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What is Private Placement of Shares?
We know that a company can raise funds from the capital markets by issuing shares to a number of shareholders. When a company offers the opportunity of investment to a select group of investors, it is known as private placement.
Private placement is an alternative to an Initial Public Offering (IPO) for a company seeking to raise capital. In a private placement, the number of investment participants is limited to less than 50.
Private placement is a popular way to resource funding by the companies in India. Let's check why companies prefer private placement as a source of funding.
Less Stress of Compliance
There are very few legal compliance issues related to private placements as opposed to public issues of securities. This implies that companies resorting to private placement need to adhere to less legal norms while doing so. This is why private placement is considered an easy and friendly deal by Indian companies.
Usually, public issues of securities are costly in nature. There are legal as well as formal documentation and other miscellaneous costs associated with public offers. Selective placements do not have to incur such costs, and that is why it is preferred by a lot of companies.
Easy and Less Time-Consuming
As the number of investment participants in low in the case of the selective private placement, it is an easy and less-time consuming matter than a public offering. Moreover, a lesser number of participants makes it a less complex matter too.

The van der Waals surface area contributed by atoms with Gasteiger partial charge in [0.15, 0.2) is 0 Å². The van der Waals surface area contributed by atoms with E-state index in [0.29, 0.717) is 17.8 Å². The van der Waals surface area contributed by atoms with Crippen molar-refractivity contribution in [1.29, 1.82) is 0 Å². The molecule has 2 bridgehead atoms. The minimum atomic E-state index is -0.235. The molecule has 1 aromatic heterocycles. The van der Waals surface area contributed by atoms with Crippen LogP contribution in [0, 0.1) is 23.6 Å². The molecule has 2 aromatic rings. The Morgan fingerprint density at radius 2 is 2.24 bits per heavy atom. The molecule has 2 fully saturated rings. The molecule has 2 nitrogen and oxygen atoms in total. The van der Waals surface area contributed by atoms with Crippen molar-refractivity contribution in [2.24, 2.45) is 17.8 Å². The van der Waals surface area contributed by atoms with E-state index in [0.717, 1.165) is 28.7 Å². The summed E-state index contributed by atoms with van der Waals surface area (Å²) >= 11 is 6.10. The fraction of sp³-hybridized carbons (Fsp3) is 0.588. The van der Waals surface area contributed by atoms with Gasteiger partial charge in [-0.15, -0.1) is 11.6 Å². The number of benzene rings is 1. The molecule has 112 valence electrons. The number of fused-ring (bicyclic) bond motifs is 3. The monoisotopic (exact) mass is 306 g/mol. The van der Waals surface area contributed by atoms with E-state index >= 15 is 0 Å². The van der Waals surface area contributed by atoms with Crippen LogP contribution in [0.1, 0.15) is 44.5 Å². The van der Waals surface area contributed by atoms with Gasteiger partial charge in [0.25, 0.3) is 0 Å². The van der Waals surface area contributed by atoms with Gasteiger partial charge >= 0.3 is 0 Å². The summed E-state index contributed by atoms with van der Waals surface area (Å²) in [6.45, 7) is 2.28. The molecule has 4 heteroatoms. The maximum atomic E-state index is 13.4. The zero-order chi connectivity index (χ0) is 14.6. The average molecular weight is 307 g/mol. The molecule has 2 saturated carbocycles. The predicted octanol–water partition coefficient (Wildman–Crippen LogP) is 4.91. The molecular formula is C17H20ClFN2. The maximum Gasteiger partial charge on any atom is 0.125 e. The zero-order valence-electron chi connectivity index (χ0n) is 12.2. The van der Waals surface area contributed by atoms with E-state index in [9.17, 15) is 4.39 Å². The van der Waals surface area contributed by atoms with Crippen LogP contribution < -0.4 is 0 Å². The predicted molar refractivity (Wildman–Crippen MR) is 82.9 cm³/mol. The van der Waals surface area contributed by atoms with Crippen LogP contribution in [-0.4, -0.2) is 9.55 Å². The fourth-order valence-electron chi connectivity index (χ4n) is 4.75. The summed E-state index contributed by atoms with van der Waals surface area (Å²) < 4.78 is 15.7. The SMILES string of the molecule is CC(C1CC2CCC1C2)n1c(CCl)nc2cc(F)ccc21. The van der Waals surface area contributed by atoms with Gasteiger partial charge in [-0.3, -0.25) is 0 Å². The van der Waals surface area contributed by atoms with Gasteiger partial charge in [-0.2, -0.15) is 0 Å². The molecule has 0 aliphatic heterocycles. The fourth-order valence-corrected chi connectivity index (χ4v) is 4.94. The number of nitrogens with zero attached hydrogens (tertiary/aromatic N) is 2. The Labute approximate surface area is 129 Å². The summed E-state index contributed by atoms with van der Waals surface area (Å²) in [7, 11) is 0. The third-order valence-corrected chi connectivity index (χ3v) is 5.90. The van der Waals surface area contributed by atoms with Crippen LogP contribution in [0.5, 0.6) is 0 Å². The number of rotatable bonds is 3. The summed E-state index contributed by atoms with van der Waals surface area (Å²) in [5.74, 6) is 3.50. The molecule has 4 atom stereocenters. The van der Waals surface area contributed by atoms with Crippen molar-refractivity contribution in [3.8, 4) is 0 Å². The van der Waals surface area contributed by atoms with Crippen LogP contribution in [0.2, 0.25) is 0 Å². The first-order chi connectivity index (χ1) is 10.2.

As the companies do not need to consider and judge the preferences of a large group of people as in the case of public placement, the private placement makes the distribution of securities easier and more time-effective.
As the number of participants is low in the case of private placements, the company can offer the solution for all investors in a private placement than in the case of other issuance norms. The company can make a tailor-made deal with its investors in the case of a private placement which is not possible in the case of public offers as the number of participants in a public offering is too large.
Companies in India consider private placement as superior to public offers. However, there are some disadvantages of this type of funding too. For example, being selective, there is hardly any information available about the process in general. As the trading takes place privately, there is a doubt of transparency and the legal nature of the funding too. However, from the companies’ point of view, it is an easier and more effective approach to source funds from the selected investors and hence the popularity.
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